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Holmes and Watson return in Art in the Blood

Art in the Blood: A Sherlock Holmes Adventure

by Bonnie MacBird

Publisher: Collins Crime Club

Pub Date: October 6, 2015


London. A snowy December, 1888. Sherlock Holmes, 34, is languishing and back on cocaine after a disastrous Ripper investigation. Watson can neither comfort nor rouse his friend – until a strangely encoded letter arrives from Paris.

Mlle La Victoire, a beau tiful French cabaret star writes that her illegitimate son by an English lord has disappeared, and she has been attacked in the streets of Montmartre .

Racing to Paris with Watson at his side, Holmes discovers the missing child is only the tip of the iceberg of a much larger problem. The most valuable statue since the Winged Victory has been violently stolen in Marseilles, and several children from a silk mill in Lancashire have been found murdered. The clues in all three cases point to a single, untouchable man.

Will Holmes recover in time to find the missing boy and stop a rising tide of murders? To do so he must stay one step ahead of a dangerous French rival and the threatening interference of his own brother, Mycroft.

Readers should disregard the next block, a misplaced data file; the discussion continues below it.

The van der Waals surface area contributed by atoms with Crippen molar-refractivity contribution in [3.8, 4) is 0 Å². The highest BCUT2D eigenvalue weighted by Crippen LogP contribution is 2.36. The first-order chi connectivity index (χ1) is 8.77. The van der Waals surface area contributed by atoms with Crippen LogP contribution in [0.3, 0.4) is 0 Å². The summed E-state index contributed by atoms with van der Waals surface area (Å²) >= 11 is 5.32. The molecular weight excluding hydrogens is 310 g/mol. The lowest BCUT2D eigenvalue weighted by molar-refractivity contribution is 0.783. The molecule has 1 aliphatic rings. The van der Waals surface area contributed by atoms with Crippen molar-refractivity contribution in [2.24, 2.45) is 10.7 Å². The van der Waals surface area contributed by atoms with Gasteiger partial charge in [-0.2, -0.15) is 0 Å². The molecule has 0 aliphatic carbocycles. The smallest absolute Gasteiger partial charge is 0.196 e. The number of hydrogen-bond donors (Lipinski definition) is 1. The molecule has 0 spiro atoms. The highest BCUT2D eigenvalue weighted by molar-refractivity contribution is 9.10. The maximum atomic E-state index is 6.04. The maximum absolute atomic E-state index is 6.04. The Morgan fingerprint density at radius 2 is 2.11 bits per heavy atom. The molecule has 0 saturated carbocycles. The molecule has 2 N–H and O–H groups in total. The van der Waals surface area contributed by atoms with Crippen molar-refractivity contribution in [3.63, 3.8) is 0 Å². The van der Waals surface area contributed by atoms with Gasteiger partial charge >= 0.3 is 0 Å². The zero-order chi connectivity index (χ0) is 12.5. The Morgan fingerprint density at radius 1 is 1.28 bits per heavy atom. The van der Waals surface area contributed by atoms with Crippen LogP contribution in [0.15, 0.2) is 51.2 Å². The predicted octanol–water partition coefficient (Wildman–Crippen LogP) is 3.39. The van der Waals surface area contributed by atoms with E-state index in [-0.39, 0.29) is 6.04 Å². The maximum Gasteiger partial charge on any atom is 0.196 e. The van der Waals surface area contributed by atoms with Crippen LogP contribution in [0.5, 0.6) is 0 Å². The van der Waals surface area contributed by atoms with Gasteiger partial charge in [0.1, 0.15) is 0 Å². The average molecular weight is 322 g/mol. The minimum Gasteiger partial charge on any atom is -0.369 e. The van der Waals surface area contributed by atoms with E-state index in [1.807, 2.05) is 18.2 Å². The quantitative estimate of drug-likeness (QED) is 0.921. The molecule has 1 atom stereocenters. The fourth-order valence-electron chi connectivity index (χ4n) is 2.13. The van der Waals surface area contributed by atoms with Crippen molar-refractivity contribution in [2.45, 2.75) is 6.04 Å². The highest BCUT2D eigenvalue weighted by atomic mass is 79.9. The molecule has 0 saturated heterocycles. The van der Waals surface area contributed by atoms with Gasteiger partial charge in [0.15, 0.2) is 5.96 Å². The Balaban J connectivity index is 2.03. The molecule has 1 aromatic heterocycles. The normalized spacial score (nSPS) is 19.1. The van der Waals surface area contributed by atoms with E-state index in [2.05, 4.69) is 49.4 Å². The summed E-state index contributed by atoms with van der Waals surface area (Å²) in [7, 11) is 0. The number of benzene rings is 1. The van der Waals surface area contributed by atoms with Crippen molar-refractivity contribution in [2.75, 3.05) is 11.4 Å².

This latest adventure, in the style of Sir Arthur Conan Doyle, sends the iconic duo from London to Paris and the icy wilds of Lancashire in a case which tests Watson's friendship and the fragility and gifts of Sherlock Holmes' own artistic nature to the limits.


As Conan Doyle's iconic characters are public domain, many authors have written novels detailing new adventures. Bonnie MacBird's novel Art in the Blood is an excellent tribute to Sir Arthur Conan Doyle. She does justice to Holmes and Watson is creating an adventure stylistically similar to Doyle but at the same time entirely unique. Any fan of Sherlock Holmes would be proud to own this volume.

Boredom is anathema to Sherlock Holmes, and the days after the disastrous Ripper Investigation are empty driving him into a deep depression and a cocaine induced stupor. Only the arrival of an encoded note is of enough interest to bring him out of his shell.

Mlle La Victoire, a beautiful French cabaret star, writes of the disappearance of her illegitimate son. The boy resides with his father, a powerful English lord suspected of being involved in numerous art thefts, particularly that of a statue more valuable than the Winged Victory that has recently disappeared from Marseilles. The art theft interests Sherlock far less than the case of the boy, but Mycroft Holmes has his own agenda, his own reasons for Sherlock to pursue the case.

A number of other children in Lancashire have been found murdered. The clues point to the same powerful, untouchable man.

I greatly enjoyed Art in the Blood. Bonnie MacBird clearly thrives on Sir Arthur Conan Doyle's works, and has done a wonderful job characterizing the central figures. I highly recommend Art in the Blood to anyone who enjoys Sherlock Holmes or a solid mystery/adventure.


I received a copy of Art in the Blood from Collins Crime Club in exchange for an honest review.


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